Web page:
The Islamic State keeps morphing, and the United States and its allies are struggling to keep up.
From bombings in Jakarta and Istanbul to attacks on oil facilities in Libya, the Islamic State is rapidly expanding its operations far beyond its strongholds in Iraq and Syria. Washington — initially reluctant for political reasons to acknowledge the group’s growing reach — is scrambling to keep up.
President Barack Obama, who took office promising to reduce America’s military involvement in the Middle East, is weighing sending more U.S. troops to Iraq to bolster the fight against the Islamic State and is poised to open a new front against the militant group in Libya.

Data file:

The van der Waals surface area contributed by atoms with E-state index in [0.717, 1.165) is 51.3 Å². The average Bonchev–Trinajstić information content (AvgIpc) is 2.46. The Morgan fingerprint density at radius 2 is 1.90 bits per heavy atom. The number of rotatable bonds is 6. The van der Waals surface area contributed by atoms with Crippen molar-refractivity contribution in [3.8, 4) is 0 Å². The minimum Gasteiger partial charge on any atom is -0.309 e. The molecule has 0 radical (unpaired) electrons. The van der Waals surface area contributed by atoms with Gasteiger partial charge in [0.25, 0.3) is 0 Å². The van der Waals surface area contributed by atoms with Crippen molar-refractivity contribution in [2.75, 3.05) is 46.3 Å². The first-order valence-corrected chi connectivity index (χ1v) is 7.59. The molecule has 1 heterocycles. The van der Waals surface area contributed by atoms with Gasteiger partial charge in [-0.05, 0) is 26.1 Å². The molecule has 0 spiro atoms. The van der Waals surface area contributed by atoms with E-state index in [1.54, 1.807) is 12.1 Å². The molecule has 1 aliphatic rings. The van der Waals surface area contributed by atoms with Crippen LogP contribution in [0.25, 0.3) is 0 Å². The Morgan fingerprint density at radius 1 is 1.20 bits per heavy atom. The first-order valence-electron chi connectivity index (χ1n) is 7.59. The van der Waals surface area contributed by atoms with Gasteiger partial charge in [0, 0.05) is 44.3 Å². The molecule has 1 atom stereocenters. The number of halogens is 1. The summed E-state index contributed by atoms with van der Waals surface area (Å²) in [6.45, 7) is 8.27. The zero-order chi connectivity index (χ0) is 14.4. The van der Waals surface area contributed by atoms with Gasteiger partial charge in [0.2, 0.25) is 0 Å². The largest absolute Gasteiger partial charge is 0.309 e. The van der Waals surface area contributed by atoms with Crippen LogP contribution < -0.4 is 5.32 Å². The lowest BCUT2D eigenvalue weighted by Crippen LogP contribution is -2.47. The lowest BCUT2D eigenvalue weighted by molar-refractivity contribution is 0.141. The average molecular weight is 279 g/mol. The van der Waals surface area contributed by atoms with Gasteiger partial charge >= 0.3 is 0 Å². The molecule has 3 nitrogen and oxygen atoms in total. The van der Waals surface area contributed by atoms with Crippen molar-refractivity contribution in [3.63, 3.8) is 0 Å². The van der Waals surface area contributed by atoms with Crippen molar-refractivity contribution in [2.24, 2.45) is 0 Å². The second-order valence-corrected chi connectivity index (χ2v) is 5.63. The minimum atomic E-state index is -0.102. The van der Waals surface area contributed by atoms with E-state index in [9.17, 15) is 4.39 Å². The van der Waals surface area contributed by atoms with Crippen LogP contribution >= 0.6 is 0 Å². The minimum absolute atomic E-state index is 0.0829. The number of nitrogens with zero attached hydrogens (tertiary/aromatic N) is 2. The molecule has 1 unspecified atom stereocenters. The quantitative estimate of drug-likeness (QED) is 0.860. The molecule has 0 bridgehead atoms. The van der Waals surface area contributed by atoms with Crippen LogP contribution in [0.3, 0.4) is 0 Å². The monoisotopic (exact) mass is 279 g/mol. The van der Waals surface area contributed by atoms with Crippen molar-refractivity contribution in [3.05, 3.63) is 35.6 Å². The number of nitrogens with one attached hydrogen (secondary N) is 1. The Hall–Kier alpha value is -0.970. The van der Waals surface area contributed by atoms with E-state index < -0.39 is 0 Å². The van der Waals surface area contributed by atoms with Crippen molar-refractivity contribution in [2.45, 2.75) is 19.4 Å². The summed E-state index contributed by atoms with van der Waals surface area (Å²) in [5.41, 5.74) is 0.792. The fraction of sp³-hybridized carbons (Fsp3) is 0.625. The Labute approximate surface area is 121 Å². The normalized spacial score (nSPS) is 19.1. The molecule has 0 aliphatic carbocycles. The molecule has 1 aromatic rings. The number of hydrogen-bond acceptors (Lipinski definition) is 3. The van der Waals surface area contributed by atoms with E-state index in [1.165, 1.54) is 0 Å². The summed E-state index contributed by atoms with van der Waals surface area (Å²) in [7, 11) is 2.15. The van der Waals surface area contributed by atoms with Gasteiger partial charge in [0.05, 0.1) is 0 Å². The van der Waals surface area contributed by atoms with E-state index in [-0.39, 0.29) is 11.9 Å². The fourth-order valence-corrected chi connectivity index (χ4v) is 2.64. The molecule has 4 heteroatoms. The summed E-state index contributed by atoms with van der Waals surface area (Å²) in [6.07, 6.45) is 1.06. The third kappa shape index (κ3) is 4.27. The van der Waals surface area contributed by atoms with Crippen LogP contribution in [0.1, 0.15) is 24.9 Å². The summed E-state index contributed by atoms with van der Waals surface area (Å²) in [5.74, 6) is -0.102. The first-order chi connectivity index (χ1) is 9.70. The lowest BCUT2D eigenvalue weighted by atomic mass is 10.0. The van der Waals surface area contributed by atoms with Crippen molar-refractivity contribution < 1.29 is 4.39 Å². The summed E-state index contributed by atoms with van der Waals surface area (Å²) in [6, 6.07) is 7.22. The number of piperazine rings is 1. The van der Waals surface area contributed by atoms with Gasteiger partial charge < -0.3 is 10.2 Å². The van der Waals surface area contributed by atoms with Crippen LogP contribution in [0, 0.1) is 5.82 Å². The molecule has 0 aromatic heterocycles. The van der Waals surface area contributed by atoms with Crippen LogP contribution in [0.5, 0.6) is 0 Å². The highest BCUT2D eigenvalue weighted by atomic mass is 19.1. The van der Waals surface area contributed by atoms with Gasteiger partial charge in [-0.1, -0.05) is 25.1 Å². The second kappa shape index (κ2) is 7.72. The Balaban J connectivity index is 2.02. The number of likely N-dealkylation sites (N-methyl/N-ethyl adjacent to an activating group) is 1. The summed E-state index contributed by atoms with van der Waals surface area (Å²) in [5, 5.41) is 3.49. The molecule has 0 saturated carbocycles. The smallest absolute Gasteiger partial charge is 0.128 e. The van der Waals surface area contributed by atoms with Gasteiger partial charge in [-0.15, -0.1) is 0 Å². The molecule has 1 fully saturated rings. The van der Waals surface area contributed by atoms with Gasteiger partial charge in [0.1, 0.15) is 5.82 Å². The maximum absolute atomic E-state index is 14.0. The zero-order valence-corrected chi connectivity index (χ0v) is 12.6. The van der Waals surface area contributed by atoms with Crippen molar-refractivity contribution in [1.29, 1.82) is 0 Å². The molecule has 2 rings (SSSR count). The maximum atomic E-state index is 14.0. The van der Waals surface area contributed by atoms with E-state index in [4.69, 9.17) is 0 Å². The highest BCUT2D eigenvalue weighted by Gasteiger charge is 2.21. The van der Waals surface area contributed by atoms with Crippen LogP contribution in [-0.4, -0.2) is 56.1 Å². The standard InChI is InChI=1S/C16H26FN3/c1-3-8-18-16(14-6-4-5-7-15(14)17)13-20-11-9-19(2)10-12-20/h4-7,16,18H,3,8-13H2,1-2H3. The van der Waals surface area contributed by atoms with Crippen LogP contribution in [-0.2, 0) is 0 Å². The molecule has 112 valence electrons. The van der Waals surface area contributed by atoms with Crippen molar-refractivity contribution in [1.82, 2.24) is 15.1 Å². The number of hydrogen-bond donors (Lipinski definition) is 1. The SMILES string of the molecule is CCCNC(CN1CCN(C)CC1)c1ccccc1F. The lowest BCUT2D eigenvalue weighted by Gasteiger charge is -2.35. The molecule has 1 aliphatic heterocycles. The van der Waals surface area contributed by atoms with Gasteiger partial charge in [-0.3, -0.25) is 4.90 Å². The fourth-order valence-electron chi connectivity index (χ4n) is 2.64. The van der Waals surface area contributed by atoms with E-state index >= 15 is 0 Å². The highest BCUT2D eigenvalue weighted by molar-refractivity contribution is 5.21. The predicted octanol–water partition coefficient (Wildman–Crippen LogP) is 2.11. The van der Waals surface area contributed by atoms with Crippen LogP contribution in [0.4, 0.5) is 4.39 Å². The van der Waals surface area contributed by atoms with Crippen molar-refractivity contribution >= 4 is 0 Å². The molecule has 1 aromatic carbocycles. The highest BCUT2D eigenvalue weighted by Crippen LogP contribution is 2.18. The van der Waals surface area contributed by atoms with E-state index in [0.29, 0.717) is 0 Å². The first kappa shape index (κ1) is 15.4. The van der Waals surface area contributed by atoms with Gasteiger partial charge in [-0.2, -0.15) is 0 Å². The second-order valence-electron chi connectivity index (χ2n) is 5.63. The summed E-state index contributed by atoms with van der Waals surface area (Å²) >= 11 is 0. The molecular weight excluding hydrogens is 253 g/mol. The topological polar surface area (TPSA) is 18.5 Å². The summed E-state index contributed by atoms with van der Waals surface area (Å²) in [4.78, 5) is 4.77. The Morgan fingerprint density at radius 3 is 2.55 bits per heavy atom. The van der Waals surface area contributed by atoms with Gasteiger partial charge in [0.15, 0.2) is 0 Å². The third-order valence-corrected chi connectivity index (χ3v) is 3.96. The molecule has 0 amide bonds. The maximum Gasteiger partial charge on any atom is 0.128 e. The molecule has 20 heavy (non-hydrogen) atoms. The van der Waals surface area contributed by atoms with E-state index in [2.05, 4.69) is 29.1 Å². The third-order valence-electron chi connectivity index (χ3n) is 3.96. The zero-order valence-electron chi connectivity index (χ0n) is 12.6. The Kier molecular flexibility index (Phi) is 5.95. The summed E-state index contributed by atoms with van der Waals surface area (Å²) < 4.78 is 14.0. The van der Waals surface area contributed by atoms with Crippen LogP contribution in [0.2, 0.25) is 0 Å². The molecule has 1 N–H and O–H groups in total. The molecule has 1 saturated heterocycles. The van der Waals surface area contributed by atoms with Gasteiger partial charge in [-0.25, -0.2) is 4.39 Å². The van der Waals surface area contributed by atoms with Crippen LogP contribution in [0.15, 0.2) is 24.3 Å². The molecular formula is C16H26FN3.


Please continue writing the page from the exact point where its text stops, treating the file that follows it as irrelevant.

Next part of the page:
The shifts come amid signs that the Islamic State is on the move in North Africa and is working to spread its terrorist network across the continent and into Asia. Outside Iraq and Syria, the Islamic State has declared “provinces,” or wilayat, for its self-declared “caliphate” in nine other countries: Libya, Egypt, Yemen, Algeria, Saudi Arabia, Afghanistan, Pakistan, Nigeria, and Russia.
And that list could grow: U.S. officials and analysts fear the group will soon plant its flag in new locations, including Tunisia, Bangladesh, Indonesia, and Somalia.
Drawing from data provided by the Institute for the Study of War and IHS Jane’s, here is an interactive map showing where the Islamic State has declared its provinces — and where the group could yet extend its reach.